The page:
“To Belloc this generation owes big glimpses of the Homeric spirit. His mission was to flay alive the humbugs and hypocrites and the pedants and to chant robust folk-songs to a rousing obligato of clinking flagons….” He later concluded that Liberal reforms merely offered the “propertyless worker perpetual security…in exchange for the surrender of political freedom.”
Joseph Hilaire Pierre Belloc
(1870-1953)—writer, sailor, poet, friend of Churchill—helped fuel Churchill’s passion for the survival of free government. Anti-statist, anti-collectivist and anti-establishment, he deplored the servitude of the industrial wage-earner and longed to reconcile his two great loves, “the soil of England and the Catholic faith.”
Born in France but educated at Birmingham and Oxford, he served with the French Artillery before becoming a naturalized British subject in 1902. Between 1906 and 1910 he was Churchill’s Parliamentary colleague.
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French though he was, Belloc looked more like John Bull than anyone: “He wore a stand-up collar several sizes too large for him [and] was big and stocky and red of face.” Churchill’s nephew John Spencer-Churchill described him as “plump and cherub-like….He used to take me sailing. We would start early in the morning, chug down the narrow Sussex lanes in his vintage Ford, lustily singing shocking French songs, and board his boat at Arundel.…Belloc was a devout Catholic, and undoubtedly his intellectual approach to the Catholic religion influenced my own interpretation of it in later years.”
English by choice, Belloc shared Churchill’s reverence for France. A friend remembered an Oxford Union debate in 1893. The motion was “That at the present juncture the advent of a Dictator would be a blessing to the French people.” Belloc replied with “passionate eloquence…reminding us of all that France had meant to human thought and human freedom, of how treacherously she had been forced into war in 1870 and how ruthlessly dismembered. It was one of the most moving speeches I have ever heard…. Belloc’s eloquence prevailed and the motion was defeated.”
His book, The Servile State, championed “Distributism,“ a combination of apparent opposites. It involved broad land distribution, corporate organization of society and workers’ control of the means of production. It also emphasized decentralization of power, Jeffersonian democracy, and private property. Like Churchill, Belloc had traveled in America. It is odd that he never saw aspects of the USA as close to his vision.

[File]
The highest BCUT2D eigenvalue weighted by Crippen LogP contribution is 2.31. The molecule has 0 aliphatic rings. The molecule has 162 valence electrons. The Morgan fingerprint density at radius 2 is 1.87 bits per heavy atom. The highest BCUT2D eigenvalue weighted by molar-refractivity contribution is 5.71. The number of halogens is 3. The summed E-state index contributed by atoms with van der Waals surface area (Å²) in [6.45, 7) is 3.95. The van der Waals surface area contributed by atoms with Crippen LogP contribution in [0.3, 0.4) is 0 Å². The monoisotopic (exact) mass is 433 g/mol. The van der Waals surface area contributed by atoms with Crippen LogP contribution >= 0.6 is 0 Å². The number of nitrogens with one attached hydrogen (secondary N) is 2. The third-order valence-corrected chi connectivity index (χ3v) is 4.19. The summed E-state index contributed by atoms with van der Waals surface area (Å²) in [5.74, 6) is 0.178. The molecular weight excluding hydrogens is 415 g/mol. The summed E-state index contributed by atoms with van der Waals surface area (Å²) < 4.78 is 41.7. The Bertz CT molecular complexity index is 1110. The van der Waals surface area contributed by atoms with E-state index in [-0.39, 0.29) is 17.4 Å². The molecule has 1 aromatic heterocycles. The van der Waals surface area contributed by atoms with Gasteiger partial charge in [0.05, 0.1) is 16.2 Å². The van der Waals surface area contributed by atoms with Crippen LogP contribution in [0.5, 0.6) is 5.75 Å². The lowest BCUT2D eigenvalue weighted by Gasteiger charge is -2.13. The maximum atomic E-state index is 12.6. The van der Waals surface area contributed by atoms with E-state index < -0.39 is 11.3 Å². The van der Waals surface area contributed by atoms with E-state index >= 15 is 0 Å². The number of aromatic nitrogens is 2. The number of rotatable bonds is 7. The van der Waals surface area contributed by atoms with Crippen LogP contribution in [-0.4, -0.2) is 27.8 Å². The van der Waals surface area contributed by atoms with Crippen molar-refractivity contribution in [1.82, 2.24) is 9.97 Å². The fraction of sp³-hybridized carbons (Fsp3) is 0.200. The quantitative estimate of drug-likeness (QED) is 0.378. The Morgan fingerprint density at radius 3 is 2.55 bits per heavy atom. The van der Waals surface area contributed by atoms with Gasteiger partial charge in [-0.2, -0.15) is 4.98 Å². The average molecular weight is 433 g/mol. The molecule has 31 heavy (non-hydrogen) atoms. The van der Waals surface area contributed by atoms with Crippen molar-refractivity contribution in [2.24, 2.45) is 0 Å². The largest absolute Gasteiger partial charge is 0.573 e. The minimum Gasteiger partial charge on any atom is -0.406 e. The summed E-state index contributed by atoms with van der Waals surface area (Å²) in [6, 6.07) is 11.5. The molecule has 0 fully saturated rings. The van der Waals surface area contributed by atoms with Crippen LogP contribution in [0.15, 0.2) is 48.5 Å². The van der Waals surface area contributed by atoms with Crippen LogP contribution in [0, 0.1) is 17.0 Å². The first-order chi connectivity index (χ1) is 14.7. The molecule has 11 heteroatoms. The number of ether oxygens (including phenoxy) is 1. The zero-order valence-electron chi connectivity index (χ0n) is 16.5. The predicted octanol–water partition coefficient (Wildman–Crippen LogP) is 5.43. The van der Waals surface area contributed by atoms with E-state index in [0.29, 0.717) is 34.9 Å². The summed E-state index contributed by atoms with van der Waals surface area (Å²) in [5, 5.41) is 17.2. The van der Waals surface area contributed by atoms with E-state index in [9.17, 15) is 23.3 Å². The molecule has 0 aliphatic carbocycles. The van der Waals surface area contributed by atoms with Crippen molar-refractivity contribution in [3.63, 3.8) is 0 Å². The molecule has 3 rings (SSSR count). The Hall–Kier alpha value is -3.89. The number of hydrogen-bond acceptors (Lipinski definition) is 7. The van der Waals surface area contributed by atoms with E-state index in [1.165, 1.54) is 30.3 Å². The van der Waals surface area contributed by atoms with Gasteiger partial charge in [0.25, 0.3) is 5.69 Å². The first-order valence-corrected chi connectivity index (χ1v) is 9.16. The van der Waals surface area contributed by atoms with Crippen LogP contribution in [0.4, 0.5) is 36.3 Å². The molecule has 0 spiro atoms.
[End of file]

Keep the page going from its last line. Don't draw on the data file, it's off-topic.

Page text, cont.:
Belloc shared Churchill’s interest in John Churchill First Duke of Marlborough. But Churchill thought Marlborough’s victories had contributed to British glory. Belloc disagreed, saying they had only entrenched the class system and rule by elites. In stimulating sessions at Chartwell they hashed over their differences. Few English writers, thought Brendan Bracken, “could hold a candle to Belloc, in his day, for wit, hard logic and felicity of phrasing.”
What a joy to have been to be present at such conversations! “Wit, charm, genius for friendship, conversational brilliance, all these are transitory qualities not easily captured,” wrote John Charmley. “Bob Boothby recalled a lunch with Alfred Duff Cooper and Belloc when “the food was excellent, the claret superb” and where he would never again “hope to listen to talk of such incandescent brilliance.” Belloc started to recite some of his own poems, but laughed so much that Duff had to finish them…. A unique experience, not repeated.
World War II
Churchill was a fiftyish 65 when the next German war came. Belloc was an aging 69, and in no way ready for it. Uniquely and sadly, he had lost his first son in World War I, his second in World War II. He did not like the modern world—still less the horrific, blacked-out streets of shattered London. The England of his time was far away. He flourished only there. Churchill offered him a high honor in the name of the King, in the twilight of Belloc’s life. Belloc turned him down courteously.”
Old and dispirited, Belloc had become pessimistic about the future. An admirer noted lines of his (often repeated by William F. Buckley, Jr. in morose moments). They might describe everyone you met at your last cocktail party….
We sit by and watch the Barbarian, we tolerate him; in the long stretches of peace we are not afraid. We are tickled by his irreverence, his comic inversion of our old certitudes and our fixed creeds refreshes us; we laugh. But as we laugh we are watched by large and awful faces from beyond: and on these faces there is no smile.
Churchill’s Tribute to Belloc
Nearing his eighty-third birthday, Belloc was dozing before the fire in his daughter’s home when he fell into the flames. Badly burned, he died in hospital on 16 July 1953. The mourners were few. Churchill was one of them.
After the war Hatch Mansfield, Churchill’s wine merchants, bought up all the ’28 and ’34 Pol Roger champagne in France for Churchill’s exclusive consumption. In 1954, they investigated Chartwell’s cellar and pronounced it a “shambles.” Ralph Mansfield threw out the dross and instituted a cellar book. It was scarcely necessary. The cellar was almost all Pol Roger, vintage Hine and Johnny Walker scotch.
One set of bottles, which Mansfield pronounced “awful,” was designated for the rubbish bin, but Sir Winston intervened. They contained a white burgundy which Churchill had personally bottled with Belloc.
Don’t touch them, declared Sir Winston Churchill. Let them rest.